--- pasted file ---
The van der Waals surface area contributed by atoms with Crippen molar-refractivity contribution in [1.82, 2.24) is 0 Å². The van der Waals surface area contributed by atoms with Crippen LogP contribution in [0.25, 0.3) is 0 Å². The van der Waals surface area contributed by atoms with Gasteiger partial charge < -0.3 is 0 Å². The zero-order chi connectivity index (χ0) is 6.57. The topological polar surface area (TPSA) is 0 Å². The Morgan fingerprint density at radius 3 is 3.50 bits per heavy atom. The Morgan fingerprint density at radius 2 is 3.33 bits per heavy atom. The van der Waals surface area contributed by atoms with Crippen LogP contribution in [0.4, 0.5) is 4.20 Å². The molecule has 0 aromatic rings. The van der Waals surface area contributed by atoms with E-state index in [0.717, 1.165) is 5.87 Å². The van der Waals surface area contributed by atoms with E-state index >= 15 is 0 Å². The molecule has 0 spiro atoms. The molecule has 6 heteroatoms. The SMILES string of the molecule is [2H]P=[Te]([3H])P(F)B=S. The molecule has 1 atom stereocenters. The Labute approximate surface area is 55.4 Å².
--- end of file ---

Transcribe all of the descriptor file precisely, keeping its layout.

The van der Waals surface area contributed by atoms with Crippen molar-refractivity contribution in [1.82, 2.24) is 0 Å². The van der Waals surface area contributed by atoms with Crippen LogP contribution in [0.25, 0.3) is 0 Å². The van der Waals surface area contributed by atoms with Gasteiger partial charge < -0.3 is 0 Å². The zero-order chi connectivity index (χ0) is 6.57. The topological polar surface area (TPSA) is 0 Å². The Morgan fingerprint density at radius 3 is 3.50 bits per heavy atom. The Morgan fingerprint density at radius 2 is 3.33 bits per heavy atom. The van der Waals surface area contributed by atoms with Crippen LogP contribution in [0.4, 0.5) is 4.20 Å². The molecule has 0 aromatic rings. The van der Waals surface area contributed by atoms with E-state index in [0.717, 1.165) is 5.87 Å². The van der Waals surface area contributed by atoms with E-state index >= 15 is 0 Å². The molecule has 0 spiro atoms. The molecule has 6 heteroatoms. The SMILES string of the molecule is [2H]P=[Te]([3H])P(F)B=S. The molecule has 1 atom stereocenters. The Labute approximate surface area is 55.4 Å².